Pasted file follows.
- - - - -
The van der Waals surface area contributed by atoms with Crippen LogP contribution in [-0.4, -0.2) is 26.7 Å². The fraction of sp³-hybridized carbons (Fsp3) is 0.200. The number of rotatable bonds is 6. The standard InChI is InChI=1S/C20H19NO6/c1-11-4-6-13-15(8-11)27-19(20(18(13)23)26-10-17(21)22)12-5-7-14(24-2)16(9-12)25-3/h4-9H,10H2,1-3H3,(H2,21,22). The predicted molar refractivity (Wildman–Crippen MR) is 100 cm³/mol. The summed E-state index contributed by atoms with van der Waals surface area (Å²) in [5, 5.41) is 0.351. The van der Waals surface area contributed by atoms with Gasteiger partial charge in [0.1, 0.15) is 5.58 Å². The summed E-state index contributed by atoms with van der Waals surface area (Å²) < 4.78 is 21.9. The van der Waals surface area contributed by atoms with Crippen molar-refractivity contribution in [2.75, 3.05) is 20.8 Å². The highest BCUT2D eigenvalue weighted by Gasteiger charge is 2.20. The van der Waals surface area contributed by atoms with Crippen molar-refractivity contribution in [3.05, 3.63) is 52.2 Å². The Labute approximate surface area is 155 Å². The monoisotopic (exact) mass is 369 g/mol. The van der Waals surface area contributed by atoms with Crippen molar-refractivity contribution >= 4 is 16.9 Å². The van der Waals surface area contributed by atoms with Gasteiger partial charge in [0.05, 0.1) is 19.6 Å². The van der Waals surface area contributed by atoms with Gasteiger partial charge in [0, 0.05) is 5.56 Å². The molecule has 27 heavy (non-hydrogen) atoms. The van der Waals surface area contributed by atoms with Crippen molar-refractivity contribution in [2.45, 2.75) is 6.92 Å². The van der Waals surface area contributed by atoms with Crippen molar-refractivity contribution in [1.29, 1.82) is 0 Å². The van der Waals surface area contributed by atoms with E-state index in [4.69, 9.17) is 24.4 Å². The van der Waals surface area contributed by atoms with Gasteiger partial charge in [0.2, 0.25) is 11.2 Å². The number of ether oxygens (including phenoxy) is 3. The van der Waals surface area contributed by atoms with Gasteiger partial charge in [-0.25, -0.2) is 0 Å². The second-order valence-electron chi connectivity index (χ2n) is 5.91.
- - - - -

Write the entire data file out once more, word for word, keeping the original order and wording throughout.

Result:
The van der Waals surface area contributed by atoms with Crippen LogP contribution in [-0.4, -0.2) is 26.7 Å². The fraction of sp³-hybridized carbons (Fsp3) is 0.200. The number of rotatable bonds is 6. The standard InChI is InChI=1S/C20H19NO6/c1-11-4-6-13-15(8-11)27-19(20(18(13)23)26-10-17(21)22)12-5-7-14(24-2)16(9-12)25-3/h4-9H,10H2,1-3H3,(H2,21,22). The predicted molar refractivity (Wildman–Crippen MR) is 100 cm³/mol. The summed E-state index contributed by atoms with van der Waals surface area (Å²) in [5, 5.41) is 0.351. The van der Waals surface area contributed by atoms with Gasteiger partial charge in [0.1, 0.15) is 5.58 Å². The summed E-state index contributed by atoms with van der Waals surface area (Å²) < 4.78 is 21.9. The van der Waals surface area contributed by atoms with Crippen molar-refractivity contribution in [2.75, 3.05) is 20.8 Å². The highest BCUT2D eigenvalue weighted by Gasteiger charge is 2.20. The van der Waals surface area contributed by atoms with Crippen molar-refractivity contribution in [3.05, 3.63) is 52.2 Å². The Labute approximate surface area is 155 Å². The monoisotopic (exact) mass is 369 g/mol. The van der Waals surface area contributed by atoms with Crippen molar-refractivity contribution >= 4 is 16.9 Å². The van der Waals surface area contributed by atoms with Gasteiger partial charge in [0.05, 0.1) is 19.6 Å². The van der Waals surface area contributed by atoms with Gasteiger partial charge in [0, 0.05) is 5.56 Å². The molecule has 27 heavy (non-hydrogen) atoms. The van der Waals surface area contributed by atoms with Crippen molar-refractivity contribution in [2.45, 2.75) is 6.92 Å². The van der Waals surface area contributed by atoms with Crippen molar-refractivity contribution in [1.29, 1.82) is 0 Å². The van der Waals surface area contributed by atoms with E-state index in [4.69, 9.17) is 24.4 Å². The van der Waals surface area contributed by atoms with Gasteiger partial charge in [0.2, 0.25) is 11.2 Å². The number of ether oxygens (including phenoxy) is 3. The van der Waals surface area contributed by atoms with Gasteiger partial charge in [-0.25, -0.2) is 0 Å². The second-order valence-electron chi connectivity index (χ2n) is 5.91.